Graph kernels allow the utilization of graph theory in a formal framework suitable for kernel-based machine learning. They have the advantage that they can potentially exploit information not available to vector-based representations alone. In many application domains, graphs are a natural representation of input data, for example, the molecular structure graph in cheminformatics. On the downside, most graph kernels are computationally demanding, with cubic or higher degree runtimes. This prevents them from being used with large graphs. They are not always interpretable, although this depends highly on the kernel.

What makes a good graph kernel? Borgwardt and Kriegel [33] have argued that a graph kernel “should be (i) a good measure of graph similarity, (ii) computable in polynomial time, (iii) positive definite, and (iv) applicable to all graphs, not just a small subset of graphs.” While (i), (ii), (iii) are reasonable requirements, with (i) being somewhat vague, I disagree with (iv). From basic considerations (Section 8.1.3), a graph kernel is a trade-off between completeness (expressivity) and complexity (runtime). A kernel that exploits characteristics of specific graph classes (e.g., graphs with bounded vertex degrees, such as molecular structure graphs) can take advantage of these characteristics to achieve a better trade-off on this graph class. Restriction to a specific graph class is a way to introduce domain knowledge; it is also related to ...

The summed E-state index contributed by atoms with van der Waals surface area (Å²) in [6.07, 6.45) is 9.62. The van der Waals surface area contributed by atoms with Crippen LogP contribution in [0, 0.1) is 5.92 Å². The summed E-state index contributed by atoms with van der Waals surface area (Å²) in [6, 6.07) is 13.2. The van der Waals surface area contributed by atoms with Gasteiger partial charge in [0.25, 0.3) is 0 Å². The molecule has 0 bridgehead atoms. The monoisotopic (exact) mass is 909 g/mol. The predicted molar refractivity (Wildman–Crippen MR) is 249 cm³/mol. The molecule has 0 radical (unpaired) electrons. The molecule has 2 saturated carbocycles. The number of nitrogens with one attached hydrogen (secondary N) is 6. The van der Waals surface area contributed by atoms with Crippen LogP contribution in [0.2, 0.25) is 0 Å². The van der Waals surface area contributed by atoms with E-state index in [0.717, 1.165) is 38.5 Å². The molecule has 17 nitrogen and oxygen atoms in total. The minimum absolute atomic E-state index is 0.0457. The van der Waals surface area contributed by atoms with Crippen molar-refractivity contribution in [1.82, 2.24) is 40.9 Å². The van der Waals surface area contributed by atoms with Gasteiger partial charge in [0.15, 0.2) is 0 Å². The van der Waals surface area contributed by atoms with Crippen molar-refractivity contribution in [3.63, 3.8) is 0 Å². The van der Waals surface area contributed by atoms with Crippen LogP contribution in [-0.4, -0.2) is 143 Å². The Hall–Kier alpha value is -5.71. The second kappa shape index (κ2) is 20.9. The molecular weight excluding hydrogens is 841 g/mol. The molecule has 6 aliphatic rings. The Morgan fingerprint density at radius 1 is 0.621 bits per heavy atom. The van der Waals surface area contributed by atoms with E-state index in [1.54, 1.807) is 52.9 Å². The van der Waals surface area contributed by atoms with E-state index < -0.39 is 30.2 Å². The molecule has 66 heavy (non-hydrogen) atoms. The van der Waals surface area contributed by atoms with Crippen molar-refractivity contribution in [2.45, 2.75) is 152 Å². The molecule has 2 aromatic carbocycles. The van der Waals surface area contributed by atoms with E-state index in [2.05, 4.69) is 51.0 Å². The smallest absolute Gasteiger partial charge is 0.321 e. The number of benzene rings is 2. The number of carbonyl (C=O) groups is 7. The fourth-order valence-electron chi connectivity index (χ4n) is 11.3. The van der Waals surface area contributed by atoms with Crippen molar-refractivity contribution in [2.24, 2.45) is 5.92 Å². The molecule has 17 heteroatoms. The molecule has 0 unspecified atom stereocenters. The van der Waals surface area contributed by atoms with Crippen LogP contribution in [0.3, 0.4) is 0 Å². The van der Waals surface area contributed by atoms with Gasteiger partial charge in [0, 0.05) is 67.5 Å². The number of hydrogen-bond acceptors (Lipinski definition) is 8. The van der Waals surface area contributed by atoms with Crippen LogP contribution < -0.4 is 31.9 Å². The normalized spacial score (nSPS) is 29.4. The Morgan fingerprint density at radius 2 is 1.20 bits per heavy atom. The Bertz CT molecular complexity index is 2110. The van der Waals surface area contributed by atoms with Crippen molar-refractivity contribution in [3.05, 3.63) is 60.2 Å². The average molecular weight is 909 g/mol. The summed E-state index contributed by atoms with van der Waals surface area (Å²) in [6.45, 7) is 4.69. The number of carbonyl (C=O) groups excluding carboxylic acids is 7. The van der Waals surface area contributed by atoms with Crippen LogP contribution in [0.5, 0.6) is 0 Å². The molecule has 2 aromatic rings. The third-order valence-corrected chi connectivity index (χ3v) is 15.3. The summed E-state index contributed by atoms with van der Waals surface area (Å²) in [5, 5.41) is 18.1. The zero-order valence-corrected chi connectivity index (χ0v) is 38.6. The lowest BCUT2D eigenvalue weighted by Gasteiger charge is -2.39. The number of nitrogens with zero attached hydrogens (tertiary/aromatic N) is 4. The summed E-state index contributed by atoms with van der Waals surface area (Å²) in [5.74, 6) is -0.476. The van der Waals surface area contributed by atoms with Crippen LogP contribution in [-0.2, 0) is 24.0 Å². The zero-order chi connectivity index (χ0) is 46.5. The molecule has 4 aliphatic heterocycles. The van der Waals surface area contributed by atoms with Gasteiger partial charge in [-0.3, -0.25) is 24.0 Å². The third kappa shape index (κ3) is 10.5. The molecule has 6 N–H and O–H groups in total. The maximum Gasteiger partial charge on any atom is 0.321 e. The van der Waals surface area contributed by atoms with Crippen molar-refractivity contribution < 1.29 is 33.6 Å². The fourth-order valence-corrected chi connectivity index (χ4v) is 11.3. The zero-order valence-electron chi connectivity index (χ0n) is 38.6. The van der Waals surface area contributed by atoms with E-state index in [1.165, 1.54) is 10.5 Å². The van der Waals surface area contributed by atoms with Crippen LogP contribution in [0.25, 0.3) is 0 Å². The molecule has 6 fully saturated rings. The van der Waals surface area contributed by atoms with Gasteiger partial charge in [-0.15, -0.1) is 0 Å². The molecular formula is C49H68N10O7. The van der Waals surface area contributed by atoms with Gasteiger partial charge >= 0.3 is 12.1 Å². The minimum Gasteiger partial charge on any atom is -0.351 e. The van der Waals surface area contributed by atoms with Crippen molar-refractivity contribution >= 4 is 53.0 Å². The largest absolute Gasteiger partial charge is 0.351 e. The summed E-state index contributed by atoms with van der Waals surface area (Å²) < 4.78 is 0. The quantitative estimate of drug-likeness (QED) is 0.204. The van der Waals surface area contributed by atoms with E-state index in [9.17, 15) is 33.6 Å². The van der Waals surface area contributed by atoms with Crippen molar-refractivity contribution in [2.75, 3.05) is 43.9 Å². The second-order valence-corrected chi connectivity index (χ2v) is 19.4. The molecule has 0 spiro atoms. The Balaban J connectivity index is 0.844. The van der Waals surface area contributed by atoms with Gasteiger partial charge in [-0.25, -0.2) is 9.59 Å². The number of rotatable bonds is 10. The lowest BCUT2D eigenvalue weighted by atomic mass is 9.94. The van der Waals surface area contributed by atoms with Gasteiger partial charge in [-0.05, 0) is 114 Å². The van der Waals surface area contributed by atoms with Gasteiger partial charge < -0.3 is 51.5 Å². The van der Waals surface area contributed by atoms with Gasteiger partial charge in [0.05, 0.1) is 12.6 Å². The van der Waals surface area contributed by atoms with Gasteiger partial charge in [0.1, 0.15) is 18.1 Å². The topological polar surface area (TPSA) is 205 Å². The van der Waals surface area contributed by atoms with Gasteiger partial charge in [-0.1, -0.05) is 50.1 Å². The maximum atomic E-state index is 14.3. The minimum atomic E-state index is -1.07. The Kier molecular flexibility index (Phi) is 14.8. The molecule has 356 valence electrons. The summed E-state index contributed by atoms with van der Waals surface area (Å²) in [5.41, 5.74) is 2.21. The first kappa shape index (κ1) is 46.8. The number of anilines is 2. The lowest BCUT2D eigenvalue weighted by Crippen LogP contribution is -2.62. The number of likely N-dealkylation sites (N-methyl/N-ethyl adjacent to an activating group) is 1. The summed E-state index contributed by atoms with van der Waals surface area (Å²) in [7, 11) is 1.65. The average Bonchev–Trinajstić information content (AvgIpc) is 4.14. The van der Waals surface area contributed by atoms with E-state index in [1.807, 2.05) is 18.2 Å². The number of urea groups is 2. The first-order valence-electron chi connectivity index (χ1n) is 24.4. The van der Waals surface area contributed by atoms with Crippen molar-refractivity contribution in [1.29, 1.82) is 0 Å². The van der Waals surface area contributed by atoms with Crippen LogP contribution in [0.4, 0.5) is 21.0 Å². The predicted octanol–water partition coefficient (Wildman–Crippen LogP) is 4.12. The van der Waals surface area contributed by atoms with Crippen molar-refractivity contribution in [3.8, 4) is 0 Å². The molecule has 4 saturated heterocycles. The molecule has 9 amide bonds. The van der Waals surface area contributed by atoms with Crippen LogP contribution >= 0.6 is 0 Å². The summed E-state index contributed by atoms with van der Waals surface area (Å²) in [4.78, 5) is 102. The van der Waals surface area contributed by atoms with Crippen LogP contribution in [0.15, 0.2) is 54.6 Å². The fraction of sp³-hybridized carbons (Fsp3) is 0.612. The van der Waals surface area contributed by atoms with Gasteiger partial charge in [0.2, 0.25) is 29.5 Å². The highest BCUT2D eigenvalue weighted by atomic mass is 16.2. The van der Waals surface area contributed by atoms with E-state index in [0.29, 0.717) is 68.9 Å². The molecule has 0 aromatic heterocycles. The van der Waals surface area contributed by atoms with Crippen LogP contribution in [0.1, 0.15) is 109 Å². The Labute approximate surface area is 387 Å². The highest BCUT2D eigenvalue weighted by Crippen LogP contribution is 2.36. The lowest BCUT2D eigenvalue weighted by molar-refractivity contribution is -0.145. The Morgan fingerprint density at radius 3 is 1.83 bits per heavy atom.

Start Free Trial

No credit card required